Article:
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The Hydro One IPO is just the start of the makeover of Ontario’s public-power utility, courtesy of Ed Clark (with inspiration from Warren Buffett)

Thomas Dagg

The privatization of Hydro One will most likely be completed before Premier Kathleen Wynne's Liberals face re-election in 2018, the man in charge of the sell-off says.

The government on Wednesday will unload a second 15-per-cent tranche of the massive electricity utility, bringing to 30 per cent the share of the company that has been sold in less than six months. Ms. Wynne ultimately plans to sell 60 per cent.

Given the pace of the sell-off, Ed Clark, the retired banker now serving as a business and assets adviser to Ms. Wynne, said the 60-per-cent privatization mark will probably be reached before the election.

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"Yeah, I think if that's what [government] wants to do it'll be able to do it," he said in an interview. "Yeah, I don't think there is any doubt. This is a validation that this actually will work … we're unlocking a very valuable company."

The privatization has proved highly controversial, and having it completed before the province goes to the polls could help defuse it to some extent as a ballot issue – alleviating a major political headache for the governing Liberals.

Polls repeatedly show more than two-thirds of Ontarians are against the sell-off. Both opposition parties are against it, as are several unions. And sources say many Liberals are also cool to the plan and jittery about its political ramifications.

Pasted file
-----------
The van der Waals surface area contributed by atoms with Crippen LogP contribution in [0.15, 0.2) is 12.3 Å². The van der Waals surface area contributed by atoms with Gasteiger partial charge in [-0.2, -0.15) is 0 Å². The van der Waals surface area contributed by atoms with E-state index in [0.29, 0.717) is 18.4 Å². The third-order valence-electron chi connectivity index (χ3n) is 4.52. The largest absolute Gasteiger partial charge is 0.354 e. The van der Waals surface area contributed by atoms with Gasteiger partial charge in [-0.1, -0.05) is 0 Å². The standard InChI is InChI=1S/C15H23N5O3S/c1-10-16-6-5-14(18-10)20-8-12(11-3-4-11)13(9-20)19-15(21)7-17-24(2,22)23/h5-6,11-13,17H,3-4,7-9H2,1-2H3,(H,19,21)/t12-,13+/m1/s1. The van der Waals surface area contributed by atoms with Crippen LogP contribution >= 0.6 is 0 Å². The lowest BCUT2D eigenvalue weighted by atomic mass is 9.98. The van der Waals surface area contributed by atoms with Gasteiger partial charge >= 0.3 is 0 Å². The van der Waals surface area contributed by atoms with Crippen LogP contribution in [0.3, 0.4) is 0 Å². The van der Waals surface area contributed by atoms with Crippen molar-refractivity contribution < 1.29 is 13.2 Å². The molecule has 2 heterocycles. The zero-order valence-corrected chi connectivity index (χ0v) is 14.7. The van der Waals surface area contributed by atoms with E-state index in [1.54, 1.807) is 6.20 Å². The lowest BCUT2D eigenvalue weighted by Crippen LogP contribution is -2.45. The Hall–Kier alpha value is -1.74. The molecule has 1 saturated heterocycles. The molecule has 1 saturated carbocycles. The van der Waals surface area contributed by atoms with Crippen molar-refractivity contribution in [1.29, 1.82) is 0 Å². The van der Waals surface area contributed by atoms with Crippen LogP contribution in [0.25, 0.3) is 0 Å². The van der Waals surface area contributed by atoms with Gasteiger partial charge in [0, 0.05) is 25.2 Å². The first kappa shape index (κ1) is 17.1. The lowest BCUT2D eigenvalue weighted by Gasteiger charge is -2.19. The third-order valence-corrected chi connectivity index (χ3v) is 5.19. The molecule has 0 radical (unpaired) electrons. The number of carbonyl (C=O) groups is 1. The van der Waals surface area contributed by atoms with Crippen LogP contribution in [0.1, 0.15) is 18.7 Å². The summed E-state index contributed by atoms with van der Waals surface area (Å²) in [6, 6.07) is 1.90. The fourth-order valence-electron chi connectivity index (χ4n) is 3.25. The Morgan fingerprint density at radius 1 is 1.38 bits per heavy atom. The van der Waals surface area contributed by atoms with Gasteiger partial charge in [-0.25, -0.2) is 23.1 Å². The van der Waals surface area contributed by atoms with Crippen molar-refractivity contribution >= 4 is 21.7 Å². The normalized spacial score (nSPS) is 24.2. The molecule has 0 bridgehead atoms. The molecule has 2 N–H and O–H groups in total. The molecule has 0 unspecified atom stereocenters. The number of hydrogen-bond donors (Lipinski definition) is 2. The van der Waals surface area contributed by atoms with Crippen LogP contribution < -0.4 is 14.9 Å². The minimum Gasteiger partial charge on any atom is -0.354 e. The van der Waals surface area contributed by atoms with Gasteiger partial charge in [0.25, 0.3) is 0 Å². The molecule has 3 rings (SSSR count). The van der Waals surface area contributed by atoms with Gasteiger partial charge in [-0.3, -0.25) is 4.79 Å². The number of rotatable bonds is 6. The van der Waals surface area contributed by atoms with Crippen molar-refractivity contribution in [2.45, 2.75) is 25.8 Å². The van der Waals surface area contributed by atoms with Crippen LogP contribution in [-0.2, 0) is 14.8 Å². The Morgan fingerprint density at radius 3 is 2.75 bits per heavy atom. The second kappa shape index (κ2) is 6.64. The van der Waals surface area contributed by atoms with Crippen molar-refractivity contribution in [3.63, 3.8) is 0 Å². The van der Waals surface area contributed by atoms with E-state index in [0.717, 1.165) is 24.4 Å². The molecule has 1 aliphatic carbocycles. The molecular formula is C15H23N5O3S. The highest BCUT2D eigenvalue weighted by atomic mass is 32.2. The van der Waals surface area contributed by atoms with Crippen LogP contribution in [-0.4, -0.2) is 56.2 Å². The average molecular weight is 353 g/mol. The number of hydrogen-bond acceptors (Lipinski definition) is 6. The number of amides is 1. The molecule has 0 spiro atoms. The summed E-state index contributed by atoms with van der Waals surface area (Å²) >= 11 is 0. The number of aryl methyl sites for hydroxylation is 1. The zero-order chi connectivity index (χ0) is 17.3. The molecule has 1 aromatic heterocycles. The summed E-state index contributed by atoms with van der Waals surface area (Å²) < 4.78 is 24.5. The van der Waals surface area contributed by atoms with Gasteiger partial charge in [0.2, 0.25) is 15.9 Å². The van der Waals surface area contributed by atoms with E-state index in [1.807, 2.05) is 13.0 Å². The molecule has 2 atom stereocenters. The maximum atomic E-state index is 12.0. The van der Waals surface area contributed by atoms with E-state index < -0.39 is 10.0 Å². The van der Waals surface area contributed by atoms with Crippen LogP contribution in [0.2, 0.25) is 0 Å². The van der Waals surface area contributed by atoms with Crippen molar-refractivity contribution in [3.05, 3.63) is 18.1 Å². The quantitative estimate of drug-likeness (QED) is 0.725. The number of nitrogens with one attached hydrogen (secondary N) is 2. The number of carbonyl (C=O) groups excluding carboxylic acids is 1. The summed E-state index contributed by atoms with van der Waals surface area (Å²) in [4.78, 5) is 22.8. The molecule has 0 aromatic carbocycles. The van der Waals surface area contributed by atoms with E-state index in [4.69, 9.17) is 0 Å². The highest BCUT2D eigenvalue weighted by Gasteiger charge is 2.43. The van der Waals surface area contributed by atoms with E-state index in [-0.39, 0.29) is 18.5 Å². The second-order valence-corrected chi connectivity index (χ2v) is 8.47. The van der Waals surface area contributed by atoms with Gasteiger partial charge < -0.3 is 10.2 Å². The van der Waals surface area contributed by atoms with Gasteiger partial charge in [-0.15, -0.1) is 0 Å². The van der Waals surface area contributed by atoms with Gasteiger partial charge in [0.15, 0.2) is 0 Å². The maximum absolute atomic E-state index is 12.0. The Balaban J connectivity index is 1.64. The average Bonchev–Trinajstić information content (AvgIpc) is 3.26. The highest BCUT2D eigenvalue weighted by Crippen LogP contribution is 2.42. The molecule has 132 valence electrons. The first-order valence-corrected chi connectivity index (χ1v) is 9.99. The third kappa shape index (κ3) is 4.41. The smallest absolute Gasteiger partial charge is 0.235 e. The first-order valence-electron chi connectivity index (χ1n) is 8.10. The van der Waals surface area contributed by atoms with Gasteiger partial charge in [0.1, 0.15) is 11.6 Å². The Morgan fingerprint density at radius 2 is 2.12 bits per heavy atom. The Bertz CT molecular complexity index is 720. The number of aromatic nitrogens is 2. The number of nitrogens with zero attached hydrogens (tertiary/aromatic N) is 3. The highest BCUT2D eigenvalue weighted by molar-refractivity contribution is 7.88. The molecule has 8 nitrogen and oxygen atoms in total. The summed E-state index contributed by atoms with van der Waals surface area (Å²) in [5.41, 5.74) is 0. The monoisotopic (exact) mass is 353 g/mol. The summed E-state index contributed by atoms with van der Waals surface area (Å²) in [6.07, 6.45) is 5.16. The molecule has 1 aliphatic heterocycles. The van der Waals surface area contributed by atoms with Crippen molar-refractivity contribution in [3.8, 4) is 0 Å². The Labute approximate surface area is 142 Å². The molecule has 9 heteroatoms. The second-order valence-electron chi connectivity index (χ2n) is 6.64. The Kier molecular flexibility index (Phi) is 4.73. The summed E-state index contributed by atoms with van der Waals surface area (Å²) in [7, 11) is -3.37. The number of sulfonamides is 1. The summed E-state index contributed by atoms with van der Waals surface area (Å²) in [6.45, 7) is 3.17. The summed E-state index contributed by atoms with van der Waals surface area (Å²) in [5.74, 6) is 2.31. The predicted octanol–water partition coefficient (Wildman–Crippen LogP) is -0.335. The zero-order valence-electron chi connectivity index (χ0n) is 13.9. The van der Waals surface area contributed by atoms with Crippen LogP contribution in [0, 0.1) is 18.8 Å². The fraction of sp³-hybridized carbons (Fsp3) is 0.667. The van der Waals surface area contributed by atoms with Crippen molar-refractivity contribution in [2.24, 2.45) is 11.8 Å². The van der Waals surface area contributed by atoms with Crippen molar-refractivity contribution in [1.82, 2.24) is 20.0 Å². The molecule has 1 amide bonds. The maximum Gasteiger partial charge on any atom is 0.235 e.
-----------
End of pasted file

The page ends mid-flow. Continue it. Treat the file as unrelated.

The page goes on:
But Ms. Wynne has insisted it is necessary to raise money to pay for public transit expansion. The goal is to ultimately pull in $9-billion: $5-billion to pay down debt and $4-billion to put into the Trillium Trust to build new transit lines and other infrastructure.

Mr. Clark, who first recommended the privatization to Ms. Wynne and is now overseeing its implementation, said the province is "deadly on target" to reach $9-billion.

The current share sale is expected to rake in up to $2-billion, minus a $29-million fee for the syndicate of banks – led by Bank of Nova Scotia and RBC – running the sale. The share price is up 15 per cent from the initial public offering – $23.65 now compared with $20.50 in November.

Asked whether he believed the public will ultimately come around to support the privatization, Mr. Clark demurred.

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"I don't know what the answer to that is. I have always been impressed in my life that the average person is smarter than the average member of the elite," he said. "So they will figure it out and either they'll believe this money was well spent or they won't."

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